United States District Court, District of Columbia
COLLEEN KOLLAR-KOTELLY United States District Judge
case arises from the United States Citizenship and
Immigration Service (“USCIS”) West Palm Beach
Field Office's denial of Plaintiff's petition to
classify his wife, an adult citizen of Vietnam, as his
immediate relative for immigration purposes. The USCIS West
Palm Beach Field Office denied Plaintiff's petition
pursuant to the Adam Walsh Child Protection and Safety Act of
2006 (“Adam Walsh Act” or “AWA”),
which prohibits U.S. citizens from filing such petitions if
they have been convicted of certain specified offenses
against minors, unless they can prove that they would pose no
risk to the alien-beneficiary of the petition. Plaintiff was
convicted of one of these specified offenses-the possession
of child pornography-in 2003, and the USCIS West Palm Beach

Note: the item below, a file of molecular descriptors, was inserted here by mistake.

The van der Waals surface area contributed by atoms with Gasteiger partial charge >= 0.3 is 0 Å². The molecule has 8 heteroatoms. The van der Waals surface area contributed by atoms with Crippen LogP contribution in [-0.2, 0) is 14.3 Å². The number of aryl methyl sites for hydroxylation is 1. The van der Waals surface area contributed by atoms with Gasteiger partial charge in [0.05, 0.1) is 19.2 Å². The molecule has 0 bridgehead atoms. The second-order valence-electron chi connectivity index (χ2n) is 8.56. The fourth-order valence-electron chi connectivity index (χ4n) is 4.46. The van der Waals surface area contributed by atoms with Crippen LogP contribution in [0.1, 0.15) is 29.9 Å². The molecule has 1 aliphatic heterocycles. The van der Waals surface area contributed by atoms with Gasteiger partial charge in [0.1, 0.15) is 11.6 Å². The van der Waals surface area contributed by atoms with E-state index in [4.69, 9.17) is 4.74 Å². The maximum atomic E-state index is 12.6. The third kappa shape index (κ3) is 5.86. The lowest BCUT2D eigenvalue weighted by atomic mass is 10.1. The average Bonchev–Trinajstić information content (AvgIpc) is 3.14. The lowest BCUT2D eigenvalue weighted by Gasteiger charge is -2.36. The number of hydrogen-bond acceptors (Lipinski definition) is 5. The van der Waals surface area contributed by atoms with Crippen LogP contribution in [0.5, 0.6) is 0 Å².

Field Office determined that Plaintiff failed to establish
that he qualified for the “no risk” exception to
the AWA's prohibition. Plaintiff contends that the denial
of his petition was unlawful for a variety of reasons.
Pending before the Court is Defendants'  Motion to
Dismiss or Change Venue. Defendants ask the Court to dismiss
Plaintiff's Complaint for lack of jurisdiction and for
failure to state a claim or, in the alternative, to transfer
this action to the United States District Court for the
Southern District of Florida.
consideration of the pleadings,  the relevant legal
authorities, and the record as a whole, the Court
GRANTS-IN-PART and DENIES-IN-P A R T WITHOUT PREJUDICE